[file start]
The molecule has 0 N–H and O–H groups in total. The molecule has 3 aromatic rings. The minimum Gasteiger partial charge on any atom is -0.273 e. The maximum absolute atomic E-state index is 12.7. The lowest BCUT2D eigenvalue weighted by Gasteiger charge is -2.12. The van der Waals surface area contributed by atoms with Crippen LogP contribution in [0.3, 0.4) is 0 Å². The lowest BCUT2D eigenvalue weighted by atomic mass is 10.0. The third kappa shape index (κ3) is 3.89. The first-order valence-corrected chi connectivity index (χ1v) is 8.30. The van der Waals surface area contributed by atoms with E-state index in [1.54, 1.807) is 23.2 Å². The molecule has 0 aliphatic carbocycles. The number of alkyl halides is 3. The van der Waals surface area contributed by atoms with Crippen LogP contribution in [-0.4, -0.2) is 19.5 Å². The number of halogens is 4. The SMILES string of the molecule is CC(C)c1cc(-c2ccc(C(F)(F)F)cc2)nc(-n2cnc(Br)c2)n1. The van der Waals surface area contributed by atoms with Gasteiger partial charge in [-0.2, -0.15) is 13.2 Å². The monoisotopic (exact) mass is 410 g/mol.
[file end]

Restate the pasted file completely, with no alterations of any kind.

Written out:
The molecule has 0 N–H and O–H groups in total. The molecule has 3 aromatic rings. The minimum Gasteiger partial charge on any atom is -0.273 e. The maximum absolute atomic E-state index is 12.7. The lowest BCUT2D eigenvalue weighted by Gasteiger charge is -2.12. The van der Waals surface area contributed by atoms with Crippen LogP contribution in [0.3, 0.4) is 0 Å². The lowest BCUT2D eigenvalue weighted by atomic mass is 10.0. The third kappa shape index (κ3) is 3.89. The first-order valence-corrected chi connectivity index (χ1v) is 8.30. The van der Waals surface area contributed by atoms with E-state index in [1.54, 1.807) is 23.2 Å². The molecule has 0 aliphatic carbocycles. The number of alkyl halides is 3. The van der Waals surface area contributed by atoms with Crippen LogP contribution in [-0.4, -0.2) is 19.5 Å². The number of halogens is 4. The SMILES string of the molecule is CC(C)c1cc(-c2ccc(C(F)(F)F)cc2)nc(-n2cnc(Br)c2)n1. The van der Waals surface area contributed by atoms with Gasteiger partial charge in [-0.2, -0.15) is 13.2 Å². The monoisotopic (exact) mass is 410 g/mol.